International organisations have represented some of humanity’s highest hopes for a more just and peaceful world order. In recent years, however, they have also been beset by serious problems and criticisms. Internationalists once believed that apolitical, technical international agencies would bring about ‘peace by pieces’, but some organisations such as the World Bank and IMF now face the contrary charge of advancing a particular brand of neoliberal economics and in the process undermining public goods and political legitimacy in their member states. Observers have noted the irony that the United Nations promulgates a “rule of law” paradigm to its member states, while it is not at all clear that the organization itself meets the requirements of that ideal. The Security Council is regarded alternately as a tool of ‘hegemonic international law’ and lamentably ineffectual where the interests of its permanent members are directly or indirectly concerned. And whereas the international community once saw the blue helmets of UN peacekeepers as symbols of international peace and security, that hopeful promise has been undercut by the tragedies in Rwanda and Srebrenica, allegations of sexual misconduct and, more recently, the catastrophic cholera outbreak in Haiti.

These problems raise a series of important theoretical and practical policy questions that demand attention from international lawyers. On the one hand, classical international organisations law, such as the doctrine of implied powers, has legitimised the continuous ‘mission creep’ of organisations well beyond what their founders originally intended, while failing to develop an adequate and enforceable doctrine of ultra vires. On the other hand, international organisations’ immunities are interpreted in an exceedingly broad, functionalist manner, making their officials and experts, as well as the organisations themselves, effectively unaccountable for a wide range of civil and criminal wrongs. Efforts to extend the international law of responsibility to international organisations have been roundly criticised on both doctrinal and practical grounds, and are unlikely to provide recourse to individuals and groups most negatively impacted by IO activities. The internal accountability mechanisms of international organisations, such as the World Bank’s Inspection Panel, may not address the root of the problems.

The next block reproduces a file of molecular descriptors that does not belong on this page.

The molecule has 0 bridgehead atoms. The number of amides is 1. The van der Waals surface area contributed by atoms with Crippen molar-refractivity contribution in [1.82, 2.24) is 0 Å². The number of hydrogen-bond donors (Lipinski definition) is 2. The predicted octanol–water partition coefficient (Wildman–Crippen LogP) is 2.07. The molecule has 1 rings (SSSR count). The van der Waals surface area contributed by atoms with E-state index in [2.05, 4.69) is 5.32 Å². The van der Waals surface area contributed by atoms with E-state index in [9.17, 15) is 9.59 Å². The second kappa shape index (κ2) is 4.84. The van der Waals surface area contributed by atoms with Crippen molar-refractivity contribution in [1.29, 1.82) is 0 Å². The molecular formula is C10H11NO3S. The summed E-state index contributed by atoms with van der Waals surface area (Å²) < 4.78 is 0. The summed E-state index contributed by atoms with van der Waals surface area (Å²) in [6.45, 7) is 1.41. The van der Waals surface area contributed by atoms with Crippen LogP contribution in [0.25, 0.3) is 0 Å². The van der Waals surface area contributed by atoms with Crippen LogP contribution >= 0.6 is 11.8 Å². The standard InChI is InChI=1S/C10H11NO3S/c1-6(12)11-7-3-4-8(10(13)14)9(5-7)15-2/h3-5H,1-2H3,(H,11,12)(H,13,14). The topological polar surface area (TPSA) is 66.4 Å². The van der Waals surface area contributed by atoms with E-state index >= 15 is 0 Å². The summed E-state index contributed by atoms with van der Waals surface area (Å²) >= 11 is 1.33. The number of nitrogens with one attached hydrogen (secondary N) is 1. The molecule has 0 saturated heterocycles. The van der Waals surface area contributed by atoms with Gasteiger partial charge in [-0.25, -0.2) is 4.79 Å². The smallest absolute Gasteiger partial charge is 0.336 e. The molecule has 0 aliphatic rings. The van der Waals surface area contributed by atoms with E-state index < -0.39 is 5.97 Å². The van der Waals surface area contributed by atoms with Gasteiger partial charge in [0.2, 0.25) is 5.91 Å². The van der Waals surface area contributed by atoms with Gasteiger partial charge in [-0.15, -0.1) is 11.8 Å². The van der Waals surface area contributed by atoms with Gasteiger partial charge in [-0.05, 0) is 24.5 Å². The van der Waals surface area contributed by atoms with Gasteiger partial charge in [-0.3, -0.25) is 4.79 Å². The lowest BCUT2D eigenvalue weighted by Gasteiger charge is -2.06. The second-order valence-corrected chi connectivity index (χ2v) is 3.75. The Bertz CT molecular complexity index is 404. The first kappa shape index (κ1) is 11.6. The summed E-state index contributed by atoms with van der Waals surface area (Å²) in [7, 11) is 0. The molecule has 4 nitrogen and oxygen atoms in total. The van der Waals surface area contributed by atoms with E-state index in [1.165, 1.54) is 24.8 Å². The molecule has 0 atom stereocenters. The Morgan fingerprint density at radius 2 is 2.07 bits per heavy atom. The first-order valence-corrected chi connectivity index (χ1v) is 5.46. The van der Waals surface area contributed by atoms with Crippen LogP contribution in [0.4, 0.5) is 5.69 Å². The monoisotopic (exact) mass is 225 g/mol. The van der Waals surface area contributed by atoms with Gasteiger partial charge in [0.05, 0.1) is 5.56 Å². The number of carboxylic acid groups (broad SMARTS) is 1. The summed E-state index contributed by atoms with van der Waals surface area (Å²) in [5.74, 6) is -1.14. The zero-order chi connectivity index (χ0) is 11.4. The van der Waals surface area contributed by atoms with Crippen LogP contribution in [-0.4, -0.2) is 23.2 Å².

This workshop will take a fresh look at the resources that international law possesses to ensure that international organisations are held accountable for their errors and excesses, while remaining relevant and effective in the face of ever growing global challenges. How can international law develop in a way that preserves and enhances the dynamic possibilities of international organisations and their ability to contribute to the development of international law while making sure that the organisations themselves comply with the rule of law? Can international law offer solutions, or is it part of the problem? The workshop organisers welcome papers that present original legal or empirical research; theoretical reflections; case studies from practice; and critical and historical perspectives.

The workshop will be held in a roundtable format, focused on the discussion of draft papers. To enable all participants to benefit from the workshop, all will be expected to have read, and be prepared to comment on, each other’s papers.

Deadline for proposals: 15 July 2015

Proposals must include a one-page abstract of new writing and a one-page curriculum vitae, and should be emailed to Law-Events@vuw.ac.nz. Due to space limitations, early submission of proposals is highly encouraged. All participants will be responsible for their own travel and accommodation expenses.

Successful applicants will be notified by 15 August 2015.

Draft papers, no more than 8,000 words long, including footnotes, will due for circulation to all workshop participants no later than 15 November 2015.

Workshop organisers: Campbell McLachlan and Guy Fiti Sinclair
Victoria University of Wellington Faculty of Law

Back to top ^